March 16, 2009
Premier Dalton McGuinty
Government of Ontario
Legislative Building, Queen’s Park
On behalf of Canada’s Venture Capital and Private Equity Association (CVCA), I would like to draw your attention to the critical situation facing Ontario’s venture capital industry. The current severe economic downturn is further exacerbating an already difficult fund raising and investing environment and risks compromising our collective ability to fund the industries of tomorrow.
Venture capital (VC) firms generally focus on entrepreneurial and fast growing small businesses in the technology arena, including information and communications technology, life sciences and biotechnology, alternative energy and clean tech. Perhaps the best known Canadian VC success story is Research in Motion, which has fundamentally changed the way we work and communicate while at once creating tens of thousands of jobs and serving as an engine for Canada’s economy.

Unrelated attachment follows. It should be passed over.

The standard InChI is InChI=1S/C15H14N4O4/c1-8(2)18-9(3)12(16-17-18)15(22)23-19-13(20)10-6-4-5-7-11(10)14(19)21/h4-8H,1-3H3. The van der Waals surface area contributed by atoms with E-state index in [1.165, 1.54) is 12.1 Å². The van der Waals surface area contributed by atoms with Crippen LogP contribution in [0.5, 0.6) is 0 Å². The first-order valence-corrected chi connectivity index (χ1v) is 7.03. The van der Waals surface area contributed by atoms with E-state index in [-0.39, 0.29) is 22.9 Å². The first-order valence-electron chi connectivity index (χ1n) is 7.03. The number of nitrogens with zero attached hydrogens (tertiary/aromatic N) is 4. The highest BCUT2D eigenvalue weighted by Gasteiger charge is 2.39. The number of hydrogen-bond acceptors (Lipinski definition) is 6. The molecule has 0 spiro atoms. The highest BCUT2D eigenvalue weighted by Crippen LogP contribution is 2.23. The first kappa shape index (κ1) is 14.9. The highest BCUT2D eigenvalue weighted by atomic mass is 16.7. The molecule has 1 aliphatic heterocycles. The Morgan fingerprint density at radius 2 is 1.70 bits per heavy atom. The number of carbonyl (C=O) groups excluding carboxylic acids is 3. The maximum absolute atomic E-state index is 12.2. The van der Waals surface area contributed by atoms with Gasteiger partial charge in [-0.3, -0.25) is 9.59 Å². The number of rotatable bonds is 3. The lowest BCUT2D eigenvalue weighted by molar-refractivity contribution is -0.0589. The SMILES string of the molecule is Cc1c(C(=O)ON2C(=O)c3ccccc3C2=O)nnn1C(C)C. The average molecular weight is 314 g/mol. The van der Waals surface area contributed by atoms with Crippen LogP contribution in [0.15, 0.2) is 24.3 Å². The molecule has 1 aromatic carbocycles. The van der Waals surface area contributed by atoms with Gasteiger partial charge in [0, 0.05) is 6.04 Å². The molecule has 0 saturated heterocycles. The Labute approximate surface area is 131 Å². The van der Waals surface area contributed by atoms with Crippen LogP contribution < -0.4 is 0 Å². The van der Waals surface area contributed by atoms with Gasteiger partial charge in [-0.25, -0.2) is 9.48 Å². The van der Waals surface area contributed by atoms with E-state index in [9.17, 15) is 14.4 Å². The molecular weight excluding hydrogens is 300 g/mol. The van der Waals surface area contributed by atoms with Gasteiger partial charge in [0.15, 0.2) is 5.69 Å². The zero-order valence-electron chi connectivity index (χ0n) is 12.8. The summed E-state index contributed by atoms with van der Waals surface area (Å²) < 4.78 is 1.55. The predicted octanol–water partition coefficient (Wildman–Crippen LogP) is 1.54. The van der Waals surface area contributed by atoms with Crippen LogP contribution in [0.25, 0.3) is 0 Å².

The CVCA has recently released a study on the economic impacts of venture capital. This study has been led by the CVCA with the financial support of Ontario, several other provincial governments and the federal government. This study clearly shows that venture capital in Canada has resulted in the creation of close to 150,000 jobs and an additional 1% to Canada’s GDP. In addition, according to the Information Technology Association of Canada (ITAC), 700,000 Canadians work in the broader information technology and communications technology sectors.